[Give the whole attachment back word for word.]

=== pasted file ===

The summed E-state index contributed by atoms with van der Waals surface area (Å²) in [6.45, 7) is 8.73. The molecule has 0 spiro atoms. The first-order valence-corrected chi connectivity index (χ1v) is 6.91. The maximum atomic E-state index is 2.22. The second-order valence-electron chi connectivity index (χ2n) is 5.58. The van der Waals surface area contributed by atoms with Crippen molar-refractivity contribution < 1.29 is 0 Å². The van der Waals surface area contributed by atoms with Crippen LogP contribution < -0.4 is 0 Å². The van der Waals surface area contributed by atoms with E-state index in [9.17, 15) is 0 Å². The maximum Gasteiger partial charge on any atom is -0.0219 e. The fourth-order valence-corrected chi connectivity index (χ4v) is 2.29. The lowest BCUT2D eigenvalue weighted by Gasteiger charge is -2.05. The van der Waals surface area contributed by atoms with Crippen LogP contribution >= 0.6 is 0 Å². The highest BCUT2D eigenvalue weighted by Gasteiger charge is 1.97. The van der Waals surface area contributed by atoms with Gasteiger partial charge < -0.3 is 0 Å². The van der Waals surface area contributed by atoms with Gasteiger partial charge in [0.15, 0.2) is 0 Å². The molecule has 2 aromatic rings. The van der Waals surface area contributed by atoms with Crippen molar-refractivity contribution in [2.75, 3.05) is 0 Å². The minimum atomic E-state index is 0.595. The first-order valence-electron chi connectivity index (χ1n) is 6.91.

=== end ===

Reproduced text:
The summed E-state index contributed by atoms with van der Waals surface area (Å²) in [6.45, 7) is 8.73. The molecule has 0 spiro atoms. The first-order valence-corrected chi connectivity index (χ1v) is 6.91. The maximum atomic E-state index is 2.22. The second-order valence-electron chi connectivity index (χ2n) is 5.58. The van der Waals surface area contributed by atoms with Crippen molar-refractivity contribution < 1.29 is 0 Å². The van der Waals surface area contributed by atoms with Crippen LogP contribution < -0.4 is 0 Å². The van der Waals surface area contributed by atoms with E-state index in [9.17, 15) is 0 Å². The maximum Gasteiger partial charge on any atom is -0.0219 e. The fourth-order valence-corrected chi connectivity index (χ4v) is 2.29. The lowest BCUT2D eigenvalue weighted by Gasteiger charge is -2.05. The van der Waals surface area contributed by atoms with Crippen LogP contribution >= 0.6 is 0 Å². The highest BCUT2D eigenvalue weighted by Gasteiger charge is 1.97. The van der Waals surface area contributed by atoms with Gasteiger partial charge < -0.3 is 0 Å². The van der Waals surface area contributed by atoms with Gasteiger partial charge in [0.15, 0.2) is 0 Å². The molecule has 2 aromatic rings. The van der Waals surface area contributed by atoms with Crippen molar-refractivity contribution in [2.75, 3.05) is 0 Å². The minimum atomic E-state index is 0.595. The first-order valence-electron chi connectivity index (χ1n) is 6.91.